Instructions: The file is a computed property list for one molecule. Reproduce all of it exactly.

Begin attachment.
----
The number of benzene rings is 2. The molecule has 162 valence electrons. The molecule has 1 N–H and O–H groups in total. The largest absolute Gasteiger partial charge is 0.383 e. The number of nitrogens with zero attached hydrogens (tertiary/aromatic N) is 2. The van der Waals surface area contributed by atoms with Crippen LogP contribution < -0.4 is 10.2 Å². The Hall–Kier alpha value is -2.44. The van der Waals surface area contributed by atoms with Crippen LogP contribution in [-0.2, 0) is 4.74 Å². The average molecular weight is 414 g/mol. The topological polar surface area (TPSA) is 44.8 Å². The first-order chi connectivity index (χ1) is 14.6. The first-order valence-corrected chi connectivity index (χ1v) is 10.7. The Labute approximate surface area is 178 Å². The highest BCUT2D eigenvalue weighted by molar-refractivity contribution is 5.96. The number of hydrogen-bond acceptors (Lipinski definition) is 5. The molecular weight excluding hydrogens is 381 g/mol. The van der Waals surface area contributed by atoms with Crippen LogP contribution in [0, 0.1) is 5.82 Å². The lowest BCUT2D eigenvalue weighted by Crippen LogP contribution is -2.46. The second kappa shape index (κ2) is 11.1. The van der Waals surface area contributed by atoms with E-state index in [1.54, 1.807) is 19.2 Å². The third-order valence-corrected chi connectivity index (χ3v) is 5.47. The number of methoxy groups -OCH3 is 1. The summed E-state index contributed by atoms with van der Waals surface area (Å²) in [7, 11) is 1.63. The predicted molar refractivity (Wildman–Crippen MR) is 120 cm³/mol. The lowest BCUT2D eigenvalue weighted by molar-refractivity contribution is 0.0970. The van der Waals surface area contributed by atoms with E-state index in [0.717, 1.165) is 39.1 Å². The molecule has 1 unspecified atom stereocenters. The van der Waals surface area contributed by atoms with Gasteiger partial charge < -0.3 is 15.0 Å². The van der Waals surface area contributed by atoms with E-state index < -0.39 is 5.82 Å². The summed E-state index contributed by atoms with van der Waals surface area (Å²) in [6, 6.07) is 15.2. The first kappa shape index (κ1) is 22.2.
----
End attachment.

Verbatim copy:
The number of benzene rings is 2. The molecule has 162 valence electrons. The molecule has 1 N–H and O–H groups in total. The largest absolute Gasteiger partial charge is 0.383 e. The number of nitrogens with zero attached hydrogens (tertiary/aromatic N) is 2. The van der Waals surface area contributed by atoms with Crippen LogP contribution < -0.4 is 10.2 Å². The Hall–Kier alpha value is -2.44. The van der Waals surface area contributed by atoms with Crippen LogP contribution in [-0.2, 0) is 4.74 Å². The average molecular weight is 414 g/mol. The topological polar surface area (TPSA) is 44.8 Å². The first-order chi connectivity index (χ1) is 14.6. The first-order valence-corrected chi connectivity index (χ1v) is 10.7. The Labute approximate surface area is 178 Å². The highest BCUT2D eigenvalue weighted by molar-refractivity contribution is 5.96. The number of hydrogen-bond acceptors (Lipinski definition) is 5. The molecular weight excluding hydrogens is 381 g/mol. The van der Waals surface area contributed by atoms with Crippen LogP contribution in [0, 0.1) is 5.82 Å². The lowest BCUT2D eigenvalue weighted by Crippen LogP contribution is -2.46. The second kappa shape index (κ2) is 11.1. The van der Waals surface area contributed by atoms with E-state index in [1.54, 1.807) is 19.2 Å². The third-order valence-corrected chi connectivity index (χ3v) is 5.47. The number of methoxy groups -OCH3 is 1. The summed E-state index contributed by atoms with van der Waals surface area (Å²) in [7, 11) is 1.63. The predicted molar refractivity (Wildman–Crippen MR) is 120 cm³/mol. The lowest BCUT2D eigenvalue weighted by molar-refractivity contribution is 0.0970. The van der Waals surface area contributed by atoms with E-state index in [0.717, 1.165) is 39.1 Å². The molecule has 1 unspecified atom stereocenters. The van der Waals surface area contributed by atoms with Gasteiger partial charge < -0.3 is 15.0 Å². The van der Waals surface area contributed by atoms with E-state index < -0.39 is 5.82 Å². The summed E-state index contributed by atoms with van der Waals surface area (Å²) in [6, 6.07) is 15.2. The first kappa shape index (κ1) is 22.2.